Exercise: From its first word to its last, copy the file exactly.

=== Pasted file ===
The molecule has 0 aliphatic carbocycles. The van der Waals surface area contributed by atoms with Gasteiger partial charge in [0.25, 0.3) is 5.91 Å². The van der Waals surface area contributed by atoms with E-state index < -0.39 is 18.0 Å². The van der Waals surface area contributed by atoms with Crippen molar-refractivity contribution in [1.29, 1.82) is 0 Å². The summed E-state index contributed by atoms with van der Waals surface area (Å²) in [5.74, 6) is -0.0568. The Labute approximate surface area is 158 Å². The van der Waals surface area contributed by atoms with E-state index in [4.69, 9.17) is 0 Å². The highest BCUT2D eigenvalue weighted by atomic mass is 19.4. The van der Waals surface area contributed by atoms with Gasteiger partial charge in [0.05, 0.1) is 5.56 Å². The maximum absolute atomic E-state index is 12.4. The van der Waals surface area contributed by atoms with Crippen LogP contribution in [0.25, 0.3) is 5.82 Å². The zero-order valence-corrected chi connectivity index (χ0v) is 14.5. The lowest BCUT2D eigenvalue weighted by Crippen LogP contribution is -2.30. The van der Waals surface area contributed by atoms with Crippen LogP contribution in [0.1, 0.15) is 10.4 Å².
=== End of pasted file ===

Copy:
The molecule has 0 aliphatic carbocycles. The van der Waals surface area contributed by atoms with Gasteiger partial charge in [0.25, 0.3) is 5.91 Å². The van der Waals surface area contributed by atoms with E-state index < -0.39 is 18.0 Å². The van der Waals surface area contributed by atoms with Crippen molar-refractivity contribution in [1.29, 1.82) is 0 Å². The summed E-state index contributed by atoms with van der Waals surface area (Å²) in [5.74, 6) is -0.0568. The Labute approximate surface area is 158 Å². The van der Waals surface area contributed by atoms with E-state index in [4.69, 9.17) is 0 Å². The highest BCUT2D eigenvalue weighted by atomic mass is 19.4. The van der Waals surface area contributed by atoms with Gasteiger partial charge in [0.05, 0.1) is 5.56 Å². The maximum absolute atomic E-state index is 12.4. The van der Waals surface area contributed by atoms with Crippen LogP contribution in [0.25, 0.3) is 5.82 Å². The zero-order valence-corrected chi connectivity index (χ0v) is 14.5. The lowest BCUT2D eigenvalue weighted by Crippen LogP contribution is -2.30. The van der Waals surface area contributed by atoms with Crippen LogP contribution in [0.1, 0.15) is 10.4 Å².